AT: Potentially he was using Tate Modern as a new way of trying to do things, because I know, in previous exhibitions, he has had information on the walls, but here he did not. It was evidently an artistic decision. Moving it onto a virtual platform with the Twitter Q&A’s from his studio, which were put on a TV screen that rotated. He’s seeing an exploration of what the future of curating might be. Eliasson is very very interested in curation as a topic, he’s written essays on museums, he often titles them the ‘Radical Museum’, and varieties on that theme. So, potentially it was a point of exploration, and if that was the case, you can’t really fault it as it’s always valid to see where curation is gonna go next.

JW: Definitely. It’s interesting that he used Twitter as a platform, he’s actively engaging in social media. I feel like the role of social media is changing the way that people view and experience art. He’s very much one of those artists who is very ‘Instagrammable’. But moving Room For One Colour, putting it in the corridor, potentially removed some of the ‘Instagramability’ of it.

AT: It was one of the less favourable pieces from the exhibition. The most popular in relation to Instagram, the ones I saw photographed most in newspapers, etc. were the fog tunnel, which was an immersive corridor full of fog; Beauty, which is a rainbow created from sprinkling water; a piece where there were light-boxes at the back of the room, and they projected light forward so when you walked in your shadows would cast off on the walls in different colours –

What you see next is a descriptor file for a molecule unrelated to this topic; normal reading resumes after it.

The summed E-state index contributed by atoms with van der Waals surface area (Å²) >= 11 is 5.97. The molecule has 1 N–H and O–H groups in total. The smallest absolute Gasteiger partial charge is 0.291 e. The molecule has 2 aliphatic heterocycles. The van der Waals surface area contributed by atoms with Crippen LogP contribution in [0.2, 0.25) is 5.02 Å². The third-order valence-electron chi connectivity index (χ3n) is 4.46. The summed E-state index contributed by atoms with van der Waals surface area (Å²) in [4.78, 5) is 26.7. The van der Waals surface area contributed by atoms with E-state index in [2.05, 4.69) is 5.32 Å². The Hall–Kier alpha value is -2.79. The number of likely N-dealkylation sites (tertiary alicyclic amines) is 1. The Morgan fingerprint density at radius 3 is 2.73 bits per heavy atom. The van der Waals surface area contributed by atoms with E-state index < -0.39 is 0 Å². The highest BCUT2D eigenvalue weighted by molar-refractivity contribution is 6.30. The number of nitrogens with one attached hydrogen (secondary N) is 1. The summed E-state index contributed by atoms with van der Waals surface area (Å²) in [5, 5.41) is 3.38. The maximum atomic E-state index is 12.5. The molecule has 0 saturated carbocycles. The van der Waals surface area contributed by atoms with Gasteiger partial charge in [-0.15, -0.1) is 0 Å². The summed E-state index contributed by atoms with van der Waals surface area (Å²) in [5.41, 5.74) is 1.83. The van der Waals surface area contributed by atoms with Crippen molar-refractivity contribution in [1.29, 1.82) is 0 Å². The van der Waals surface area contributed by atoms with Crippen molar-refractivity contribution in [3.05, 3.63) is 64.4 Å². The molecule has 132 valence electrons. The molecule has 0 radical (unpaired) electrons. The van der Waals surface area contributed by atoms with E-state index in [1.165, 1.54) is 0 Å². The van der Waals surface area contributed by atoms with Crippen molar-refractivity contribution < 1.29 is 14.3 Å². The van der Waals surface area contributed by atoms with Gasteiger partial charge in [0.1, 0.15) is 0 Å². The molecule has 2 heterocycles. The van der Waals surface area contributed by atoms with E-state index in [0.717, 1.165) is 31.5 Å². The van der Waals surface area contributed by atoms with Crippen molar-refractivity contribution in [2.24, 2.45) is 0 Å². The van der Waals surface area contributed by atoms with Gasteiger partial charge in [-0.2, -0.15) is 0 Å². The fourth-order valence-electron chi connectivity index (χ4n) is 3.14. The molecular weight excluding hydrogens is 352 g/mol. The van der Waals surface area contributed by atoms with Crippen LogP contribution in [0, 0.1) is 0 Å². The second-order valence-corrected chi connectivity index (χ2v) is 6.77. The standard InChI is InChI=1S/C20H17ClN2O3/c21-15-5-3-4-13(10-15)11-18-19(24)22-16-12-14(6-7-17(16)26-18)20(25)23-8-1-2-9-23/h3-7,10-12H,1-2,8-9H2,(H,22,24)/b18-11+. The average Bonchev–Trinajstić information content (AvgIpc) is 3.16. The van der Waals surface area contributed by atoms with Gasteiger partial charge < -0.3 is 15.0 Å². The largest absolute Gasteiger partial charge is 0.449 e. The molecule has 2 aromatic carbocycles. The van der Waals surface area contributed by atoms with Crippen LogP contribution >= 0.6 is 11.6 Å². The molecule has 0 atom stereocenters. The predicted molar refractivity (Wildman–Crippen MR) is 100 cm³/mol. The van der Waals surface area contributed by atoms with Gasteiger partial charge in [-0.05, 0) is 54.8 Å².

JW: I saw that one everywhere.

AT: It was huge! It was the one they used for the poster for the exhibition. Beauty‘s in a black cube space, but most of them were in White Cube spaces. The White Cube is more photographic for many reasons. Eliasson is going to be aware of his ‘Instagramability’, and it is a point of criticism about his work, that potentially his work is just visually pleasing. But you can’t really deny the role of social media and visually pleasing works. Visually pleasing works can have many other meanings and still be very impressive and insightful and interesting and academic, but it doesn’t change the fact that people are going to want to take pictures of them to go on their Instagram feed.

Olafur Eliasson Your uncertain shadow (colour) 2010 Thyssen-Bornemisza Art Contemporary Collection, Vienna. Photo: María del Pilar García Ayensa / Studio Olafur Eliasson © 2010 Olafur Eliasson

JW: It’s so important for artists to get those ‘grams’ in order to get their names out. You want people to want to take pictures of your work and share them and post them around.